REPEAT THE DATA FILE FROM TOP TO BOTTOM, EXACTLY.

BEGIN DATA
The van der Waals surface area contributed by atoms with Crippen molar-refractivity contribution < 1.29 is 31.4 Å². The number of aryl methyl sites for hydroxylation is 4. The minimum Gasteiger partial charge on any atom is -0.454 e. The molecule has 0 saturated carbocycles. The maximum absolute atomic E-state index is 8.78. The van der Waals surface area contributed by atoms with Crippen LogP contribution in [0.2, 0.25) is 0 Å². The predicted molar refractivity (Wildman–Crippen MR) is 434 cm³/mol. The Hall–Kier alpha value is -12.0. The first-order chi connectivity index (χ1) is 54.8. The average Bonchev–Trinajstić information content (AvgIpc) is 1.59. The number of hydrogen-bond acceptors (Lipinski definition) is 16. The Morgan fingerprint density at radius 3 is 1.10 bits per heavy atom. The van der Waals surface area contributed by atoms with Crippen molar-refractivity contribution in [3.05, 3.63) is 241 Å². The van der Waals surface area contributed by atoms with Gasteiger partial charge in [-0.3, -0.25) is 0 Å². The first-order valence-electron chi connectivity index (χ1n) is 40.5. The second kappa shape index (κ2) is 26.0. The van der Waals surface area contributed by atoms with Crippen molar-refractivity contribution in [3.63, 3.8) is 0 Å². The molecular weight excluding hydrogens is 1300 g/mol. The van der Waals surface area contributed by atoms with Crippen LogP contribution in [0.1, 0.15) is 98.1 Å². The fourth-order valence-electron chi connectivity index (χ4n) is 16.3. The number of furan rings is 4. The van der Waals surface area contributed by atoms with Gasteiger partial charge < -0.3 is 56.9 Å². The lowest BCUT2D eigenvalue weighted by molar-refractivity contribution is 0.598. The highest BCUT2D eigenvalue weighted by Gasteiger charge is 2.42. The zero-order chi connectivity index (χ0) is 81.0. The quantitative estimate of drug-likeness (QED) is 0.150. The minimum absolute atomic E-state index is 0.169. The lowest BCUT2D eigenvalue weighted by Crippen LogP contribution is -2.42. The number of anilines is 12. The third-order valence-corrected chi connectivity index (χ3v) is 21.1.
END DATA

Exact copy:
The van der Waals surface area contributed by atoms with Crippen molar-refractivity contribution < 1.29 is 31.4 Å². The number of aryl methyl sites for hydroxylation is 4. The minimum Gasteiger partial charge on any atom is -0.454 e. The molecule has 0 saturated carbocycles. The maximum absolute atomic E-state index is 8.78. The van der Waals surface area contributed by atoms with Crippen LogP contribution in [0.2, 0.25) is 0 Å². The predicted molar refractivity (Wildman–Crippen MR) is 434 cm³/mol. The Hall–Kier alpha value is -12.0. The first-order chi connectivity index (χ1) is 54.8. The average Bonchev–Trinajstić information content (AvgIpc) is 1.59. The number of hydrogen-bond acceptors (Lipinski definition) is 16. The Morgan fingerprint density at radius 3 is 1.10 bits per heavy atom. The van der Waals surface area contributed by atoms with Crippen molar-refractivity contribution in [3.05, 3.63) is 241 Å². The van der Waals surface area contributed by atoms with Gasteiger partial charge in [-0.3, -0.25) is 0 Å². The first-order valence-electron chi connectivity index (χ1n) is 40.5. The second kappa shape index (κ2) is 26.0. The van der Waals surface area contributed by atoms with Crippen molar-refractivity contribution in [3.63, 3.8) is 0 Å². The molecular weight excluding hydrogens is 1300 g/mol. The van der Waals surface area contributed by atoms with Crippen LogP contribution in [0.1, 0.15) is 98.1 Å². The fourth-order valence-electron chi connectivity index (χ4n) is 16.3. The number of furan rings is 4. The van der Waals surface area contributed by atoms with Gasteiger partial charge < -0.3 is 56.9 Å². The lowest BCUT2D eigenvalue weighted by molar-refractivity contribution is 0.598. The highest BCUT2D eigenvalue weighted by Gasteiger charge is 2.42. The zero-order chi connectivity index (χ0) is 81.0. The quantitative estimate of drug-likeness (QED) is 0.150. The minimum absolute atomic E-state index is 0.169. The lowest BCUT2D eigenvalue weighted by Crippen LogP contribution is -2.42. The number of anilines is 12. The third-order valence-corrected chi connectivity index (χ3v) is 21.1.